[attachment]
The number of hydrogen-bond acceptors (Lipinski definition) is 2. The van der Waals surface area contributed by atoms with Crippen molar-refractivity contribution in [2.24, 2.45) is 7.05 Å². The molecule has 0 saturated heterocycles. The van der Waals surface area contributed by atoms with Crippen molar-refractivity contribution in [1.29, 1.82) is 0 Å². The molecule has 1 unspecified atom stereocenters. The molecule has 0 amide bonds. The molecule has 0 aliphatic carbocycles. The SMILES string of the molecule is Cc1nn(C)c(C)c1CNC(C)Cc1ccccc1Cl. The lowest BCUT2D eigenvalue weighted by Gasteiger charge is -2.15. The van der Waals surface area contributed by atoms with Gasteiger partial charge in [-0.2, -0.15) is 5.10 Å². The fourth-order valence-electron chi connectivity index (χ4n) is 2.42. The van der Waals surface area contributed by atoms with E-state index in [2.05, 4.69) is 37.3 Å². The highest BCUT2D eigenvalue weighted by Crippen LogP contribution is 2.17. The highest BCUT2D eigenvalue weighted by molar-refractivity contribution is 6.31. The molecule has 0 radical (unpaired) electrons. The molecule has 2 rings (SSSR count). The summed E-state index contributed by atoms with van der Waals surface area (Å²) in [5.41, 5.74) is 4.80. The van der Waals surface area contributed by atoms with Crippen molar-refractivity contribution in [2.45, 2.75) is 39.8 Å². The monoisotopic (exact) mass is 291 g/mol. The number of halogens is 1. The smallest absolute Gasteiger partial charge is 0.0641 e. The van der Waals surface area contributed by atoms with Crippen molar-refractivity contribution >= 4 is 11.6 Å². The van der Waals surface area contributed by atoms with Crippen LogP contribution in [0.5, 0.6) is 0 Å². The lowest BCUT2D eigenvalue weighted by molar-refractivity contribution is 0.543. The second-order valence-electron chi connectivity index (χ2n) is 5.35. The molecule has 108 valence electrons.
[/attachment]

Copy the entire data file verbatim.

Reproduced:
The number of hydrogen-bond acceptors (Lipinski definition) is 2. The van der Waals surface area contributed by atoms with Crippen molar-refractivity contribution in [2.24, 2.45) is 7.05 Å². The molecule has 0 saturated heterocycles. The van der Waals surface area contributed by atoms with Crippen molar-refractivity contribution in [1.29, 1.82) is 0 Å². The molecule has 1 unspecified atom stereocenters. The molecule has 0 amide bonds. The molecule has 0 aliphatic carbocycles. The SMILES string of the molecule is Cc1nn(C)c(C)c1CNC(C)Cc1ccccc1Cl. The lowest BCUT2D eigenvalue weighted by Gasteiger charge is -2.15. The van der Waals surface area contributed by atoms with Gasteiger partial charge in [-0.2, -0.15) is 5.10 Å². The fourth-order valence-electron chi connectivity index (χ4n) is 2.42. The van der Waals surface area contributed by atoms with E-state index in [2.05, 4.69) is 37.3 Å². The highest BCUT2D eigenvalue weighted by Crippen LogP contribution is 2.17. The highest BCUT2D eigenvalue weighted by molar-refractivity contribution is 6.31. The molecule has 0 radical (unpaired) electrons. The molecule has 2 rings (SSSR count). The summed E-state index contributed by atoms with van der Waals surface area (Å²) in [5.41, 5.74) is 4.80. The van der Waals surface area contributed by atoms with Crippen molar-refractivity contribution in [2.45, 2.75) is 39.8 Å². The monoisotopic (exact) mass is 291 g/mol. The number of halogens is 1. The smallest absolute Gasteiger partial charge is 0.0641 e. The van der Waals surface area contributed by atoms with Crippen molar-refractivity contribution >= 4 is 11.6 Å². The van der Waals surface area contributed by atoms with Crippen LogP contribution in [0.5, 0.6) is 0 Å². The lowest BCUT2D eigenvalue weighted by molar-refractivity contribution is 0.543. The second-order valence-electron chi connectivity index (χ2n) is 5.35. The molecule has 108 valence electrons.